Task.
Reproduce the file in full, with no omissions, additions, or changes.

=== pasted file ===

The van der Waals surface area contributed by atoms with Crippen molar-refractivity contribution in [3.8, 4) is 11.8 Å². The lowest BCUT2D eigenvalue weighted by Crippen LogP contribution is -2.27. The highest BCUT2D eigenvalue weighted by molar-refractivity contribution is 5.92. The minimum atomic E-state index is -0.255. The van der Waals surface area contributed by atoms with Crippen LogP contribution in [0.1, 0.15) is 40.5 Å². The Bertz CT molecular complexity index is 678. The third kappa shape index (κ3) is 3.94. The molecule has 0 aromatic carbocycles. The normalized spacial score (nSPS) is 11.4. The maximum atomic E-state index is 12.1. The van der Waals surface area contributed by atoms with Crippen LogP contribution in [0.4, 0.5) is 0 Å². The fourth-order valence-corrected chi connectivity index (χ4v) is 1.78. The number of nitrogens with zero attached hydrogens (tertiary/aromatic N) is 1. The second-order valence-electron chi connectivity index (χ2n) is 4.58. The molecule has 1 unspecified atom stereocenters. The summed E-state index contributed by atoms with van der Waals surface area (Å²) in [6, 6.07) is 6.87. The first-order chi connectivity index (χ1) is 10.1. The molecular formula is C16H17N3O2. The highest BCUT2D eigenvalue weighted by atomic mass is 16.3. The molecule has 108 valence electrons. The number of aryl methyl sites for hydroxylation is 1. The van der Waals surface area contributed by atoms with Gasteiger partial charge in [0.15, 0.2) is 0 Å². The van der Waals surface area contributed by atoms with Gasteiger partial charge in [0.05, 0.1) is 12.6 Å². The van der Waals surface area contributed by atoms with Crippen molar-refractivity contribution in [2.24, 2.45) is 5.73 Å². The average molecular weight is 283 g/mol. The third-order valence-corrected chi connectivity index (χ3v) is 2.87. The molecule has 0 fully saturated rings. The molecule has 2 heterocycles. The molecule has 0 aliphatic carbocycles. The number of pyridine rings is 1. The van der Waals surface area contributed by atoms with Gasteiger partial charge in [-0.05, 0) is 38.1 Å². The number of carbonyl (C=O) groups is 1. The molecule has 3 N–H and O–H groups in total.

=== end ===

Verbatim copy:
The van der Waals surface area contributed by atoms with Crippen molar-refractivity contribution in [3.8, 4) is 11.8 Å². The lowest BCUT2D eigenvalue weighted by Crippen LogP contribution is -2.27. The highest BCUT2D eigenvalue weighted by molar-refractivity contribution is 5.92. The minimum atomic E-state index is -0.255. The van der Waals surface area contributed by atoms with Crippen LogP contribution in [0.1, 0.15) is 40.5 Å². The Bertz CT molecular complexity index is 678. The third kappa shape index (κ3) is 3.94. The molecule has 0 aromatic carbocycles. The normalized spacial score (nSPS) is 11.4. The maximum atomic E-state index is 12.1. The van der Waals surface area contributed by atoms with Crippen LogP contribution in [0.4, 0.5) is 0 Å². The fourth-order valence-corrected chi connectivity index (χ4v) is 1.78. The number of nitrogens with zero attached hydrogens (tertiary/aromatic N) is 1. The second-order valence-electron chi connectivity index (χ2n) is 4.58. The molecule has 1 unspecified atom stereocenters. The summed E-state index contributed by atoms with van der Waals surface area (Å²) in [6, 6.07) is 6.87. The first-order chi connectivity index (χ1) is 10.1. The molecular formula is C16H17N3O2. The highest BCUT2D eigenvalue weighted by atomic mass is 16.3. The molecule has 108 valence electrons. The number of aryl methyl sites for hydroxylation is 1. The van der Waals surface area contributed by atoms with Gasteiger partial charge in [0.15, 0.2) is 0 Å². The van der Waals surface area contributed by atoms with Gasteiger partial charge in [0.05, 0.1) is 12.6 Å². The van der Waals surface area contributed by atoms with Crippen molar-refractivity contribution in [2.24, 2.45) is 5.73 Å². The average molecular weight is 283 g/mol. The third-order valence-corrected chi connectivity index (χ3v) is 2.87. The molecule has 0 fully saturated rings. The molecule has 2 heterocycles. The molecule has 0 aliphatic carbocycles. The number of pyridine rings is 1. The van der Waals surface area contributed by atoms with Gasteiger partial charge in [-0.05, 0) is 38.1 Å². The number of carbonyl (C=O) groups is 1. The molecule has 3 N–H and O–H groups in total.